For a wound to heal, it needs to exude. Indeed, moist wounds heal 2-3 times faster than dry wounds1. Sometimes, however, heavily exuding wounds can do more harm than good.
Superabsorber dressings are used to extract much of this moisture - and its harmful bacteria. This creates an environment where skin integrity is maintained and wounds can heal effectively.
ConvaMax™ is a new Superabsorber dressing designed to manage the challenges around highly exuding wounds. It combines high performance with softness and conformability. Highly absorbent, even under compression, it locks excess exudate and bacteria away from the wound.
Exudate is a liquid containing proteins and white blood cells. It is the body's defence mechanism as a result of inflammation, and it slowly seeps from blood vessels within the wound.
Effects of exudate on wound healing:
Exudate assists healing by1,2,4:
Excess exudate may2:
Non-healing wounds have higher levels of pro-inflammatory proteins which accelerate the inflammatory process. This encourages the production of enzymes and degrading proteins, which in turn can slow down or halt wound healing by hindering cellular proliferation and migration. Non-healing wounds have lower levels of growth factors which are essential for new cell development2,5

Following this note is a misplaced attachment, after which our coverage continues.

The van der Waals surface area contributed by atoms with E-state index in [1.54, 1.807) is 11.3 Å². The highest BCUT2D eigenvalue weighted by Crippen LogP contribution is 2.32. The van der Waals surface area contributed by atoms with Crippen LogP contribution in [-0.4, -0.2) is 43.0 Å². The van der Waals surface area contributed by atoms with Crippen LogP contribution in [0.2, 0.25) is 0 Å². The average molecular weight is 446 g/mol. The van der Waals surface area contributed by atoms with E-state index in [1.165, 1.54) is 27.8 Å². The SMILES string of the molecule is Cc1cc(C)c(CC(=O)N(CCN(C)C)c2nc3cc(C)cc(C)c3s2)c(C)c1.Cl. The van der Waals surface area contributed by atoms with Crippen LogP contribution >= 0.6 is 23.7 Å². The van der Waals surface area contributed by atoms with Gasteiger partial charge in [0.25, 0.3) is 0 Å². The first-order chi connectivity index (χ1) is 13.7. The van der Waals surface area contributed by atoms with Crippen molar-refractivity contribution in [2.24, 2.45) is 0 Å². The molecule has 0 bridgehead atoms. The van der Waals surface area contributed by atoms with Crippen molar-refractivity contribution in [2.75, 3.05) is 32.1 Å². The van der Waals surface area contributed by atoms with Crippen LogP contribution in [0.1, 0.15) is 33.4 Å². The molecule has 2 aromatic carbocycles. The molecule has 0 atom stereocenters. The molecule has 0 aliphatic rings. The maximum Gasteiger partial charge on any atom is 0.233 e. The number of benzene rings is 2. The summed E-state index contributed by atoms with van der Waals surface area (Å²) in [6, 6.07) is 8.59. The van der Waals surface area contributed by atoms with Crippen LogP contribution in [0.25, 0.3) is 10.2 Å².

"Due to the nature and components of the exudate, it may be acidic in nature so causing burning and trauma" 1
In the UK between 2012 and 2013, for example, it is estimated that 2.2 million patients were treated for acute or chronic wounds by the NHS. This results in a total cost of between £4.5 - 5.3 billion3.
Superabsorber dressings can be an appropriate solution to effectively contain excessive exudate and manage symptoms including:1
Issues clinicians face:
Issues patients face:
It's worth noting that it's not only high levels of exudate that can slow down healing times. Low levels of exudate, such as ischaemic and arterial wounds and neuropathic diabetic foot ulcers, can have a similar effect.1
LEARN MORE ABOUT :
1. World Union of Wound Healing Societies (2019) Consensus Document. Wound exudate: effective assessment and management. Wounds International. Available at: www.woundsinternational.com
2. Cutting KF, White R (2002). Maceration of the skin and wound bed: its nature and causes. J Wound Care 11(7): 275-8
3. Guest J et al. 2015. Health economic burden that wound impose on the National Health Service in the UK. British Medical Journal 5(12). Available at https://bmjopen.bmj.com/content/bmjopen/5/12/e009283.full.pdf
4. World Union of Wound Healing Societies (2007) Principles of best practice: wound exudate and the role of dressings. A consensus document. London: MEP Ltd. Available at: www.woundsinternational.com
5. Gibson D, Cullen B, Legerstee R et al (2009) MMPs Made Easy. Wounds International 21(1). Available at: www.woundsinternational.com